Even though we have only scratched the surface regarding the Covenant, we have linked the practice of the better to quite a few important things–so many, in fact, that we might be feeling a bit overwhelmed. God must have sensed the same possibility for the Israelites. Long lists of expectations can create a downward spiral of interest and energy, leaving us to ask, “Really?”
There are so many ways to practice the better, we can find ourselves wondering, “Does God expect me to do all this?” By the time of Jesus, the list had proliferated into an estimated 613 rules and regulations–too many even to remember, much less perform. If we don’t recognize what’s going on, we will turn the practice of the better into a soul-draining perfectionism, contaminating the intended life of grace with a performance-oriented fatigue, which the ego can exploit into a measurable meritocricy (“I am doing more than others, and doing it better”). Jesus called out this horrible pseudo holiness in the contrast between the prayers of the Pharisee and the tax collector (Luke 18:9-14).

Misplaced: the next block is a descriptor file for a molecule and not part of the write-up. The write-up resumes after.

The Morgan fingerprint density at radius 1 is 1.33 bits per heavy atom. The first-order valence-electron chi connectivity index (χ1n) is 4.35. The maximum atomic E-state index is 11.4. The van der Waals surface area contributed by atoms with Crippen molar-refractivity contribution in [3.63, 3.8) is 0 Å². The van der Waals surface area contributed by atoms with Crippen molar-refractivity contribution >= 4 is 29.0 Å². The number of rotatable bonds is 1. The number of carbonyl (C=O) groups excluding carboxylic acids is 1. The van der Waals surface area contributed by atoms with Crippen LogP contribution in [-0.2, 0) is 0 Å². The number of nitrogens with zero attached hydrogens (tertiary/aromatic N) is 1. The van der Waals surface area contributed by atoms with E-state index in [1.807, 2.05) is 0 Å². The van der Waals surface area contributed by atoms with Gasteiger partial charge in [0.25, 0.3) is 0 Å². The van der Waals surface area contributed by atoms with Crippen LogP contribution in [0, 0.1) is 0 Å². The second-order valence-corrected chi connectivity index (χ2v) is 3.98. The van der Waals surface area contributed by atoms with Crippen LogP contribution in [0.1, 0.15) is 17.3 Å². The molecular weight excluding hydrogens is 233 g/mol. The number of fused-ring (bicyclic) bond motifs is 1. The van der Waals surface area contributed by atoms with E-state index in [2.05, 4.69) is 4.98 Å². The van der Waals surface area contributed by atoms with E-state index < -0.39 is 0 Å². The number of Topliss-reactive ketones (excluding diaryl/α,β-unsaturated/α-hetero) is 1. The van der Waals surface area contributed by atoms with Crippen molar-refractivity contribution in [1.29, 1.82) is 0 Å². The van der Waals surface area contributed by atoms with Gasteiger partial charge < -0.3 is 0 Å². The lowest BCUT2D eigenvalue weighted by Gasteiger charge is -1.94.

To prevent this, the Covenant added the saving grace called sabbath (Exodus 20:8-11). Notice that the command to keep the sabbath is by far the longest of the ten commandments. In an activistic, over-worked and sleep-deprived 24/7 planet, we too often live as if the sabbath commandment were never given. But one thing the Covenant makes clear is this: “keeping on keeping on” through an unceasing round of unrelenting activities is not what it means to practice the better. In fact, Merton called this kind of spirituality a form of violence. 
Instead, Dr. Susan Muto has written about “the pace of grace.” . The first time I read her words, I thought to myself, “I didn’t even know grace has a pace.”. But it does, and my astonishment was because far too often I had “put the pedal to the metal” and exceeded the speed limit of life. The practice of the better does not ask for this, and by no means requires it. Recognizing this is so important that we will extend our look at the sabbath-principle and its relation to practicing the better. 
 Thomas Merton, ‘Conjectures of a Guilty Bystander’ (Image Books,1968), 86.
 Susan Muto, ‘Meditation in Motion’ (Image Books, 1986), 34. The entire book is a guide to overcoming the soul-drain of activism.
 Like many other aspects described in this series, sabbath is too big to be explored in blog-length posts. For a more complete picture, read Wayne Muller’s book, ‘Sabbath.’ And with that foundation, look at Walter Brueggemann’s ‘Sabbath as Resistance.’